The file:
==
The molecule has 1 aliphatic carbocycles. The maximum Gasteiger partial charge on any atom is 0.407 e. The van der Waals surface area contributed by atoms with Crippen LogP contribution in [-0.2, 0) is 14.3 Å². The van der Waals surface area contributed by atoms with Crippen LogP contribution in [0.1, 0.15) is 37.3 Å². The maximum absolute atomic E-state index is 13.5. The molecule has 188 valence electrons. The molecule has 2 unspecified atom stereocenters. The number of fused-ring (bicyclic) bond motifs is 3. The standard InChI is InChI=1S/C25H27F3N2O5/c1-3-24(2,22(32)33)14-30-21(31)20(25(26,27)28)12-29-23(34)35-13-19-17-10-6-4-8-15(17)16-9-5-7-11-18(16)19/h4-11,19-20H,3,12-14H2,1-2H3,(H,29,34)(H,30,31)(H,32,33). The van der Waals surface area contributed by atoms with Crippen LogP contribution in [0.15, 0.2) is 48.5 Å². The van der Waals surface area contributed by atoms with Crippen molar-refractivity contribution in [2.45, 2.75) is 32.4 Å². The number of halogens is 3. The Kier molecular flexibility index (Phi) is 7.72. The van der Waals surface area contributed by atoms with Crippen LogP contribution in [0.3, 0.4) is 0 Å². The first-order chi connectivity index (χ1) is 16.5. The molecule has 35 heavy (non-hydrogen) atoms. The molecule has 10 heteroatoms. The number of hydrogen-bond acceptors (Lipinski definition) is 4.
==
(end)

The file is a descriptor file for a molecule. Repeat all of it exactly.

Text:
The molecule has 1 aliphatic carbocycles. The maximum Gasteiger partial charge on any atom is 0.407 e. The van der Waals surface area contributed by atoms with Crippen LogP contribution in [-0.2, 0) is 14.3 Å². The van der Waals surface area contributed by atoms with Crippen LogP contribution in [0.1, 0.15) is 37.3 Å². The maximum absolute atomic E-state index is 13.5. The molecule has 188 valence electrons. The molecule has 2 unspecified atom stereocenters. The number of fused-ring (bicyclic) bond motifs is 3. The standard InChI is InChI=1S/C25H27F3N2O5/c1-3-24(2,22(32)33)14-30-21(31)20(25(26,27)28)12-29-23(34)35-13-19-17-10-6-4-8-15(17)16-9-5-7-11-18(16)19/h4-11,19-20H,3,12-14H2,1-2H3,(H,29,34)(H,30,31)(H,32,33). The van der Waals surface area contributed by atoms with Crippen LogP contribution in [0.15, 0.2) is 48.5 Å². The van der Waals surface area contributed by atoms with Crippen molar-refractivity contribution in [2.45, 2.75) is 32.4 Å². The number of halogens is 3. The Kier molecular flexibility index (Phi) is 7.72. The van der Waals surface area contributed by atoms with Crippen LogP contribution in [0.3, 0.4) is 0 Å². The first-order chi connectivity index (χ1) is 16.5. The molecule has 35 heavy (non-hydrogen) atoms. The molecule has 10 heteroatoms. The number of hydrogen-bond acceptors (Lipinski definition) is 4.